Global & Disaster Medicine

Trends in the Draw of Americans to Foreign Terrorist Organizations from 9/11 to Today


Williams, Heather J., Nathan Chandler, and Eric Robinson, Trends in the Draw of Americans to Foreign Terrorist Organizations from 9/11 to Today. Santa Monica, CA: RAND Corporation, 2018. Also available in print form.

“……..Key Findings

Terrorist Recruits in the Present Day

  • The historic stereotype of a Muslim, Arab, immigrant male as the most vulnerable to extremism is not representative of many terrorist recruits today.
  • Recruits are more likely to be Caucasian/white or African American/black, and to have been born in the United States.
  • Recruits are more likely to be younger and less educated.
  • Recruits are more likely to have converted to Islam as part of their radicalization process.
  • Although they are still primarily male, recruits are increasingly likely to be female.
  • Perhaps most important, recruits are at present more likely to be drawn to or influenced by ISIL rather than al Qaeda or its affiliates during their process of radicalization and journey to terrorism.


  • A more thorough inquiry into this topic would benefit from the cooperation of law enforcement, and particularly the Federal Bureau of Investigation (FBI), which may be aware of additional cases that should be included and may have additional information regarding recruits’ conversion to Islam, educational background, and past criminal history. A research project done in collaboration with law enforcement could also gauge whether some of the increases or decreases in arrests could reflect a change in the posture or priorities of law enforcement.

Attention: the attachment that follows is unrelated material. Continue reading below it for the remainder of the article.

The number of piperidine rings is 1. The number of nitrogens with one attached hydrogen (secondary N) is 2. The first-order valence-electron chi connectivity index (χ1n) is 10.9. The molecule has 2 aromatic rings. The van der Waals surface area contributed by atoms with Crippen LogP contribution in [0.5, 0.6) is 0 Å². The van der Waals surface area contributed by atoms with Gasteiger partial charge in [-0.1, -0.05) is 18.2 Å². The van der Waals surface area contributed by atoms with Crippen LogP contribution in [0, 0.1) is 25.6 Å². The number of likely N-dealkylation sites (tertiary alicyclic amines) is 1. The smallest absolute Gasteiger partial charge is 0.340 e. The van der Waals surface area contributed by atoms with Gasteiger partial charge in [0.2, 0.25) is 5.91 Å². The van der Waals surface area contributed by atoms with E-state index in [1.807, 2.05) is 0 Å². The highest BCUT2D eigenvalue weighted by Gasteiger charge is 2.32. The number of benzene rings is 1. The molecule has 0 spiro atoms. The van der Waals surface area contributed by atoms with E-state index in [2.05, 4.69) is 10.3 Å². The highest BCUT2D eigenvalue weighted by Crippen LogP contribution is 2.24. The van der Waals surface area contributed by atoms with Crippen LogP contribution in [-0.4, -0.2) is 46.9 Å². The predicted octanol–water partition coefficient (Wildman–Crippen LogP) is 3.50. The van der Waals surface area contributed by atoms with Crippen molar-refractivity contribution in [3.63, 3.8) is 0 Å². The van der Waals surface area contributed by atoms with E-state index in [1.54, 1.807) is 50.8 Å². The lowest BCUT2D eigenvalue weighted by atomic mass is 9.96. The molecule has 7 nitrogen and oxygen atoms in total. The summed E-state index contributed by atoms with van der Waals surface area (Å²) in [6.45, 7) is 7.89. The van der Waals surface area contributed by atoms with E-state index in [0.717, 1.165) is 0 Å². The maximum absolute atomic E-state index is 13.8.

• A more precise inquiry into how FTOs inspire terrorist actions would also consider the date when an individual began radicalizing, or at least when a law enforcement investigation was opened; ideally, it would probe the sequencing of the radicalization process of individuals in fine biographical detail. Incorporating these dates and data points would better reflect events that inspired an individual to conduct a terrorist act.
  • Research efforts should consider whether to include the entire population of domestic terrorists inside the United States (e.g., individuals connected to white supremacists, sovereign citizens, militant environmentalists, revolutionary organizations, etc.). Doing so would require careful attention to definitions and coding criteria, as there is no universally set definition of terrorism.
  • Focusing more on the motivation of actors — and resisting the temptation to label an attack as terrorism simply because the individual involved may have been Muslim or had a Middle Eastern background — could help us better understand, and therefore combat, the threat of terrorism in the United States……..”

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